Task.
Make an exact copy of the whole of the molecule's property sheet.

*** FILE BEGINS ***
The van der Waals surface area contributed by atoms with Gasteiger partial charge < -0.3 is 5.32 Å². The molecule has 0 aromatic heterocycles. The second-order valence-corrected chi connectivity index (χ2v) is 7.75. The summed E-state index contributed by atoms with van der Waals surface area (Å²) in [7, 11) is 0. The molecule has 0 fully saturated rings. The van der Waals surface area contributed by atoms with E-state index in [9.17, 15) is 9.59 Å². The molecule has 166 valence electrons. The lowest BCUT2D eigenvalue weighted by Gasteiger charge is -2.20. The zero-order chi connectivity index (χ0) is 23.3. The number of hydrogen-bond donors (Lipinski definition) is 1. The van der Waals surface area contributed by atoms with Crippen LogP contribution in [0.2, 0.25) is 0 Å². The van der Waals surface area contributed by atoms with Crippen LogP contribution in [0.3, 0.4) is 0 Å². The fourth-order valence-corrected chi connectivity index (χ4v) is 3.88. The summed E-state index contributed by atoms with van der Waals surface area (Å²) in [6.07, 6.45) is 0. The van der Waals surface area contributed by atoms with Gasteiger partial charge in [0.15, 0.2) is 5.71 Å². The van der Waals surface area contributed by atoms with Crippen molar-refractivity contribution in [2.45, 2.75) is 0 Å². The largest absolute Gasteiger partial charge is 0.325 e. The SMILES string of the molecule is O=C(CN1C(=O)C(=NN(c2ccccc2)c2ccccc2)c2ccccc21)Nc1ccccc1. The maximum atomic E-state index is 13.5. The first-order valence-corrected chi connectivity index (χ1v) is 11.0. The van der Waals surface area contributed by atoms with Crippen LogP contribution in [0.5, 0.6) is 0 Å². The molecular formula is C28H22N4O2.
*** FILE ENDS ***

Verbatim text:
The van der Waals surface area contributed by atoms with Gasteiger partial charge < -0.3 is 5.32 Å². The molecule has 0 aromatic heterocycles. The second-order valence-corrected chi connectivity index (χ2v) is 7.75. The summed E-state index contributed by atoms with van der Waals surface area (Å²) in [7, 11) is 0. The molecule has 0 fully saturated rings. The van der Waals surface area contributed by atoms with E-state index in [9.17, 15) is 9.59 Å². The molecule has 166 valence electrons. The lowest BCUT2D eigenvalue weighted by Gasteiger charge is -2.20. The zero-order chi connectivity index (χ0) is 23.3. The number of hydrogen-bond donors (Lipinski definition) is 1. The van der Waals surface area contributed by atoms with Crippen LogP contribution in [0.2, 0.25) is 0 Å². The van der Waals surface area contributed by atoms with Crippen LogP contribution in [0.3, 0.4) is 0 Å². The fourth-order valence-corrected chi connectivity index (χ4v) is 3.88. The summed E-state index contributed by atoms with van der Waals surface area (Å²) in [6.07, 6.45) is 0. The van der Waals surface area contributed by atoms with Gasteiger partial charge in [0.15, 0.2) is 5.71 Å². The van der Waals surface area contributed by atoms with Crippen molar-refractivity contribution in [2.45, 2.75) is 0 Å². The largest absolute Gasteiger partial charge is 0.325 e. The SMILES string of the molecule is O=C(CN1C(=O)C(=NN(c2ccccc2)c2ccccc2)c2ccccc21)Nc1ccccc1. The maximum atomic E-state index is 13.5. The first-order valence-corrected chi connectivity index (χ1v) is 11.0. The van der Waals surface area contributed by atoms with Crippen LogP contribution in [0.5, 0.6) is 0 Å². The molecular formula is C28H22N4O2.